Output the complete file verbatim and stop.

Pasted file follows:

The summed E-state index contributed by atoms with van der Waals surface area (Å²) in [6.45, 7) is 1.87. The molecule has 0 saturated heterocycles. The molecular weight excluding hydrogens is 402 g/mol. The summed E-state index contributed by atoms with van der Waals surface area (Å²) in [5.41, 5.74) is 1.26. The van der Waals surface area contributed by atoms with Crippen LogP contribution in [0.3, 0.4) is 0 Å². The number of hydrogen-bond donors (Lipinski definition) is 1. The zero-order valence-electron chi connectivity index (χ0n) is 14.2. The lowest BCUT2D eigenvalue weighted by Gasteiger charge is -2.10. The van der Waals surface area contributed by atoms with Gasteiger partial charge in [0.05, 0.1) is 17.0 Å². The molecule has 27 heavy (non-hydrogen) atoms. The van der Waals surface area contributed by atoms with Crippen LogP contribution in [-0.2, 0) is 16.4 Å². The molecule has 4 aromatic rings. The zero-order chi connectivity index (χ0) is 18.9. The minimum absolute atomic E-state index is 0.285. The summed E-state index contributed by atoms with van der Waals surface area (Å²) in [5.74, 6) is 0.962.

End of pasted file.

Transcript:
The summed E-state index contributed by atoms with van der Waals surface area (Å²) in [6.45, 7) is 1.87. The molecule has 0 saturated heterocycles. The molecular weight excluding hydrogens is 402 g/mol. The summed E-state index contributed by atoms with van der Waals surface area (Å²) in [5.41, 5.74) is 1.26. The van der Waals surface area contributed by atoms with Crippen LogP contribution in [0.3, 0.4) is 0 Å². The number of hydrogen-bond donors (Lipinski definition) is 1. The zero-order valence-electron chi connectivity index (χ0n) is 14.2. The lowest BCUT2D eigenvalue weighted by Gasteiger charge is -2.10. The van der Waals surface area contributed by atoms with Gasteiger partial charge in [0.05, 0.1) is 17.0 Å². The molecule has 27 heavy (non-hydrogen) atoms. The van der Waals surface area contributed by atoms with Crippen LogP contribution in [-0.2, 0) is 16.4 Å². The molecule has 4 aromatic rings. The zero-order chi connectivity index (χ0) is 18.9. The minimum absolute atomic E-state index is 0.285. The summed E-state index contributed by atoms with van der Waals surface area (Å²) in [5.74, 6) is 0.962.